20th Street Gym boxing program is on the ropes

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Coach Robert Baca.
I have been boxing at the 20th Street Recreation Center -- Denver's oldest public recreational facility -- for more than four years. And while the boxing fitness class is a relatively new addition, 20th Street has also been home to a legendary competitive boxing program for over seventy years, one that has attracted everyone from Sonny Liston to Mike Alvarado to young contender Shon Mondragon. But as I describe in the current Westword cover story, "On the Ropes," that era may be ending.

I go to 20th Street because I get great instruction and workouts there. I also get to soak up a lot of history at this century-old building on the edge of downtown. But when 20th Street reopened earlier this month after a few weeks of renovation, the banners and photos of 20th Street's boxing stars were no longer hanging by the second-floor gym. And I heard from my boxing coach that Robert Baca, who's run the competitive program for almost a decade, might be knocked out of the ring, as the city restructures some of its Denver Department of Parks and Recreation programming.

I'd never met Coach Baca, but it sounded like a story. So I went to see him at the Golden Gloves Gym in Wheat Ridge, where he started training the 20th Street team during the renovations. The team isn't back at 20th Street yet; as I report in "On the Ropes," Baca is now negotiating with Parks and Rec officials, who want to change the boxing program he's run for almost a decade. Among other things, he wants to be sure the program remains affordable -- in essence, free -- for the kids who rely on it.

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Photo by Anthony Camera
The members of the Mondragon family -- Shon Sr., Ariel, Shon Jr. and Cassandra -- have boxing in their blood.
The 20th Street boxing program is on the ropes because the city has been reassessing the legal status of its offerings, but also which offers are popular with whom. And apparently, people like me are a priority. Fitness in Colorado is a huge industry; Parks and Rec wants to tailor more programs to adults who like to work out. But the city's unique, seven-decade old boxing program could pay the price.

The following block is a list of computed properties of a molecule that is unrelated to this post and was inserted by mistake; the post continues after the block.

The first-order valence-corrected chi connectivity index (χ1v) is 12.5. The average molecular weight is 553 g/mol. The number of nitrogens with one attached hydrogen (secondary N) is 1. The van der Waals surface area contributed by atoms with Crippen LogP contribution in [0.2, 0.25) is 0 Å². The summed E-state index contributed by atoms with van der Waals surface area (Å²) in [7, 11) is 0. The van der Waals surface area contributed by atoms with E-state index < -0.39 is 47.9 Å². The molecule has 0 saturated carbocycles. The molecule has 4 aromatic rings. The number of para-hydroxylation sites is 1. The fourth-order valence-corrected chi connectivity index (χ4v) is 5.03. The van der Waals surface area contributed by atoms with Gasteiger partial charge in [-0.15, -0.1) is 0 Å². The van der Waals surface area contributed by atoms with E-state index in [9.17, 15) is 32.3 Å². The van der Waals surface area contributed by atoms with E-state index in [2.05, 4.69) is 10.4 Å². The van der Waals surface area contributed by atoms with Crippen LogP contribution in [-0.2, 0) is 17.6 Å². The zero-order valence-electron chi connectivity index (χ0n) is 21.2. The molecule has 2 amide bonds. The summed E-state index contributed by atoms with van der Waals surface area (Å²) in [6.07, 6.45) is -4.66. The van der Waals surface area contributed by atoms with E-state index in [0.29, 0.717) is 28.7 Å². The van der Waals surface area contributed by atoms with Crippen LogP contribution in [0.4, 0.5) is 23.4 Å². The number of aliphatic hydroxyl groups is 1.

In addition to boxing at 20th Street twice a week, I work out six times a week at various 24Hour Fitness locations. For several years, I also did yoga daily -- which I couldn't afford. So like many people I know, I was part of a chain yoga studio's cleaning program, cleaning a fitness facility top-to-bottom four hours a week in exchange for free yoga. I don't have much money to spend on my own fitness activities, but I have always found a way to make it happen.

But boxing at 20th Street -- even in one of the non-competitive fitness classes I take -- is like no other workout I've ever done. And it's no BS: The instructors are there to train you as if you were going to fight. I like the feeling of getting a really tough workout that is also mentally stimulating. Each 75-minute session focuses on strength training and fighting techniques -- if we're not jumping rope and hitting the speed bags or practicing throwing hooks and upper cuts, we're doing sit-ups and push-ups. It's not a class for wimps.

Continue for more about the 20th Street Gym boxing program.


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20th Street Recreation Center

1011 20th St., Denver, CO

Category: General

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